Several thousand people carrying handmade signs and chanting “No justice, no peace” snaked through the streets of downtown Minneapolis Monday evening contending that the acquittal of Florida teen Trayvon Martin’s shooter is a sign of systemic racial injustice.

The crowd of diverse ages and races was peaceful but forceful.

More than a dozen speakers at the rally on the Hennepin County Government Center plaza demanded justice for Martin and Terrence Franklin, the man killed during a scuffle with Minneapolis police officers this spring. They called for people to urge authorities to use civil rights protections to pursue George Zimmerman, who shot Martin, and the Minneapolis police officers involved in Franklin’s shooting.

The investigation in the Franklin shooting has been turned over to the Hennepin County Attorney.

“I’m a young man myself, not much older than Trayvon Martin,” said James Jones, 18, of Brooklyn Center. “A lot of people are scared of us, and that’s unfair. I’m not scary. I’m a young man trying to get an education. ... I wear a hoodie every day. I am Trayvon Martin.”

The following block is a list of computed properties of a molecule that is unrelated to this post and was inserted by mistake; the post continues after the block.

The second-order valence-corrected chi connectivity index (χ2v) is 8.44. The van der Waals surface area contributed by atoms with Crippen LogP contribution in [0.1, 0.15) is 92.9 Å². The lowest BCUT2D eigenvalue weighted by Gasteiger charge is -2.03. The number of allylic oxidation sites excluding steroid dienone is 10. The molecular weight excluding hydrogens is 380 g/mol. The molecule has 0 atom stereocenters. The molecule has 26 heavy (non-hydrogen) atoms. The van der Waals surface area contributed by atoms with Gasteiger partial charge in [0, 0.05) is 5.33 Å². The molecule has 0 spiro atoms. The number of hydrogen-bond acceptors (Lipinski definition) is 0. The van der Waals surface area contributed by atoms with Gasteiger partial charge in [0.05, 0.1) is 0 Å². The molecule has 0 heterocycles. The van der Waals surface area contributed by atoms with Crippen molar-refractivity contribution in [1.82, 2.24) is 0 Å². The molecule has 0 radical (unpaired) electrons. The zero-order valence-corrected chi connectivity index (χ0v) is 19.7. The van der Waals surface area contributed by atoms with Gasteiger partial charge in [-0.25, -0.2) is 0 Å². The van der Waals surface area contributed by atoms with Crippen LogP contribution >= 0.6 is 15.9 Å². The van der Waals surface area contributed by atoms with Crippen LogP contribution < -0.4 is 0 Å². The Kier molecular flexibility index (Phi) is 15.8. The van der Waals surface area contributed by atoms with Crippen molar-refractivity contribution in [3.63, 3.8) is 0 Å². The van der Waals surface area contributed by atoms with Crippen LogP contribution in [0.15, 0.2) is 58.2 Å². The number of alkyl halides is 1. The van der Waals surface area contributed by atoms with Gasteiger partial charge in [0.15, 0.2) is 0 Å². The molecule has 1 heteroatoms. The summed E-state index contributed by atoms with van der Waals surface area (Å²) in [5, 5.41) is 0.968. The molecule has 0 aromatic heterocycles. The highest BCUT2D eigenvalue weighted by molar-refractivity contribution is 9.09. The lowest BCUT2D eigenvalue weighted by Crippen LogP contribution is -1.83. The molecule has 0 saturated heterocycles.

Organizers expected at least 2,500 people to show up to the rally, and the numbers appeared to exceed that prediction, as marchers walked down 6th Street, across Nicollet Mall and zigzagged back onto Hennepin Avenue, halting traffic and drawing attention and support.

Pastor Brian Herron of Zion Baptist Church in Minneapolis, told the crowd to harness the sense of injustice to make the changes they wish to see.